With previous Ionic versions we could easily pass whole objects to new pages, this is now not a best practice anymore. Instead, we pass only small chunks of information (like an ID) with the URL. Otherwise, you would end up with a huge JSON stringified term inside the URL. This isn’t really something we want to have.
To get access to this ID field (that we already defined inside our routing in the beginning) we can use the
ActivatedRoute and its properties.
So after we extract the ID from the params we can make another call to our service (that we injected through the constructor again) and get the detailed information for whatever ID we got.
Nothing really new so let’s add the following code to our pages/movie-details/movie-details.page.ts:
We also added another function to open a website using the window object and the information from the data of the API that we stored in the local
Now we just need to create a view based on the JSON information of the API. It always helps to log() out the info you got so you see keys that you can use to display some values.
In our case, we use the Ionic card component and add the image and some items with information and more icons (did I say I really like the Ionicons?).
We also added a button below that card that will be displayed if the result information contains the website key. We just have to add our function to the
(click) event of the button in order to hook everything up!
On another note, we also have to add an
ion-back-button to the header of that page in order to get a nice little back arrow to our previous movie list page. This was automatically done in v3 but needs to implemented manually as of v4!
Now finish your details view by changing your pages/movie-details/movie-details.page.html to:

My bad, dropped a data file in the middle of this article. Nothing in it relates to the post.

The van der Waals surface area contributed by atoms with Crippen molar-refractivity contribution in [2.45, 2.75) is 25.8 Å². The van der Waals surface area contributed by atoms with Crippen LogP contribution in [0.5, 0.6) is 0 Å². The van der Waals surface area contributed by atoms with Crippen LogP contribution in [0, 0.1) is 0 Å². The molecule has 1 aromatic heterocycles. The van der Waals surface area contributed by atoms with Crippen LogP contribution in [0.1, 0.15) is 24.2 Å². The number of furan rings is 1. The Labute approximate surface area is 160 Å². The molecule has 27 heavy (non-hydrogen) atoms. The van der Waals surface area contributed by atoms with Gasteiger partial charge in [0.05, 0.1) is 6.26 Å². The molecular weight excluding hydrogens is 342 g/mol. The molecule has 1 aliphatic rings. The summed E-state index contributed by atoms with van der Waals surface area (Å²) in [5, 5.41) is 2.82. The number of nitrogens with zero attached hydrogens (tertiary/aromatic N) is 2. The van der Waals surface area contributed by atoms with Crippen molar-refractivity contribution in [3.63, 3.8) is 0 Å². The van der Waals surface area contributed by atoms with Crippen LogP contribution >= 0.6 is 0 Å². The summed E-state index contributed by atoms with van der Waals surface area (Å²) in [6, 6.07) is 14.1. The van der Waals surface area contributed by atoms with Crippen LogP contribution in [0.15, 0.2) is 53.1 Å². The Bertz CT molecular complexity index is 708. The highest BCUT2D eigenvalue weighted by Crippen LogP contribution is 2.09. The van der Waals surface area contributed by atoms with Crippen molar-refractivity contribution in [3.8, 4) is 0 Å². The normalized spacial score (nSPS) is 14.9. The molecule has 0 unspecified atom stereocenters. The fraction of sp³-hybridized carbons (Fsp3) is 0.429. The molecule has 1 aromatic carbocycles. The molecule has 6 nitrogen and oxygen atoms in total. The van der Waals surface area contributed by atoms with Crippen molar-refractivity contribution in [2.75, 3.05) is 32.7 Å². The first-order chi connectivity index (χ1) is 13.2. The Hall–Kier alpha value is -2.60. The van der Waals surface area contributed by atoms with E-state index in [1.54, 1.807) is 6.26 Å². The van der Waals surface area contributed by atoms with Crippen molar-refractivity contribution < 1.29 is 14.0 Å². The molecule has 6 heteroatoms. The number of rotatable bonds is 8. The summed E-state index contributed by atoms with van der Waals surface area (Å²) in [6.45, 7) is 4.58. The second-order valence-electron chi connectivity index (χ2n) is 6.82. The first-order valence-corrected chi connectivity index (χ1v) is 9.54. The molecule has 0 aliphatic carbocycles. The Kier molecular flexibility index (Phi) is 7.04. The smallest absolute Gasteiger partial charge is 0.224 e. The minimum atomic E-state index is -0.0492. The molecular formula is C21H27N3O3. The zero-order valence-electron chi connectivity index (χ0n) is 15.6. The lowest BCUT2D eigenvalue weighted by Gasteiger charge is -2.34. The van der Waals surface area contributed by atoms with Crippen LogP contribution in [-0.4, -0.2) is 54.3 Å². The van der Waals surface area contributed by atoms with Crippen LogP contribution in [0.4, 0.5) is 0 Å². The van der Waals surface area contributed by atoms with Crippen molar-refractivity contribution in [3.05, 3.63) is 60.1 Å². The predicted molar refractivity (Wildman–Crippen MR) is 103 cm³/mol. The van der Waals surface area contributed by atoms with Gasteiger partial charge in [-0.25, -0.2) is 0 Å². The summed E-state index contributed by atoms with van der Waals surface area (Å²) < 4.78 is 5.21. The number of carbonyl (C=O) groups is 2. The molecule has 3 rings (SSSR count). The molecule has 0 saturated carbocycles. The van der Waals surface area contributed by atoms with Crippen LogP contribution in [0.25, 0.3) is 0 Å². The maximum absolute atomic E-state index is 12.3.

If you now take a look at your browser you might notice that the image looks waaaay to big as its taking all the space available. Let’s change this through some good old CSS so open your pages/movie-details/movie-details.page.scss and insert:
Now our results look a lot more appealing.
We can search, select a movie type, dive into a search result and have a fully functional Ionic 4 app with HTTP calls finished!
While it was a straight forward experience to build our first Ionic 4 app there are so many things we haven’t talked enough about.
UI patterns like Tabs and side menu, CSS variables, responsive layout and PWA to just name a few on the side of Ionic and Angular.
And we haven’t even touched the Cordova side of things to actually build this app into a real native mobile app!
If you want to learn how to develop Ionic 4 apps as fast as possible and get them to the iOS & Android app stores quickly you can join the Ionic Academy today and enjoy expert screencasts, a library of quick wins and a community to support you on your journey!
And of course, I (Simon) am also present inside to answer all your questions all the time
You can also find a video version of this guide below!
Originally published at ionicacademy.com on January 24, 2019.